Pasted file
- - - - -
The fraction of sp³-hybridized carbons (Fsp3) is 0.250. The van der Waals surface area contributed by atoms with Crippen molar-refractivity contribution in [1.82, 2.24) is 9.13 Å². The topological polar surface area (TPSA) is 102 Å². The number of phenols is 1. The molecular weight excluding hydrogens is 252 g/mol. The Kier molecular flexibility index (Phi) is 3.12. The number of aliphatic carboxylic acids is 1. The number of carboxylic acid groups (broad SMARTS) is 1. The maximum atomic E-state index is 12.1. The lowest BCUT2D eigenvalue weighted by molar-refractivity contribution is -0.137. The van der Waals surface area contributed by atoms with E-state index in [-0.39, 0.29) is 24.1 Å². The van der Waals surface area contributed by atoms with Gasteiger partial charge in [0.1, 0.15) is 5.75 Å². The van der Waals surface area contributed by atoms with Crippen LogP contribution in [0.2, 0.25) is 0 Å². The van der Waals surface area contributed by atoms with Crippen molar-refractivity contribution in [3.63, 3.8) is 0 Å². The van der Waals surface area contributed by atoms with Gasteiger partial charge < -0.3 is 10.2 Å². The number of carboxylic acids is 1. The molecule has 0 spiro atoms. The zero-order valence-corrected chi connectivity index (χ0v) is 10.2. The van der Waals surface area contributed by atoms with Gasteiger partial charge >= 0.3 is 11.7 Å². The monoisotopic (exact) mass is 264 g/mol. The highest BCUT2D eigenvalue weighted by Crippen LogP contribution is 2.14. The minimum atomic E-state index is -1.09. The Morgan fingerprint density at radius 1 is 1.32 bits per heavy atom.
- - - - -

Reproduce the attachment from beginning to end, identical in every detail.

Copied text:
The fraction of sp³-hybridized carbons (Fsp3) is 0.250. The van der Waals surface area contributed by atoms with Crippen molar-refractivity contribution in [1.82, 2.24) is 9.13 Å². The topological polar surface area (TPSA) is 102 Å². The number of phenols is 1. The molecular weight excluding hydrogens is 252 g/mol. The Kier molecular flexibility index (Phi) is 3.12. The number of aliphatic carboxylic acids is 1. The number of carboxylic acid groups (broad SMARTS) is 1. The maximum atomic E-state index is 12.1. The lowest BCUT2D eigenvalue weighted by molar-refractivity contribution is -0.137. The van der Waals surface area contributed by atoms with E-state index in [-0.39, 0.29) is 24.1 Å². The van der Waals surface area contributed by atoms with Gasteiger partial charge in [0.1, 0.15) is 5.75 Å². The van der Waals surface area contributed by atoms with Crippen LogP contribution in [0.2, 0.25) is 0 Å². The van der Waals surface area contributed by atoms with Crippen molar-refractivity contribution in [3.63, 3.8) is 0 Å². The van der Waals surface area contributed by atoms with Gasteiger partial charge < -0.3 is 10.2 Å². The number of carboxylic acids is 1. The molecule has 0 spiro atoms. The zero-order valence-corrected chi connectivity index (χ0v) is 10.2. The van der Waals surface area contributed by atoms with Gasteiger partial charge >= 0.3 is 11.7 Å². The monoisotopic (exact) mass is 264 g/mol. The highest BCUT2D eigenvalue weighted by Crippen LogP contribution is 2.14. The minimum atomic E-state index is -1.09. The Morgan fingerprint density at radius 1 is 1.32 bits per heavy atom.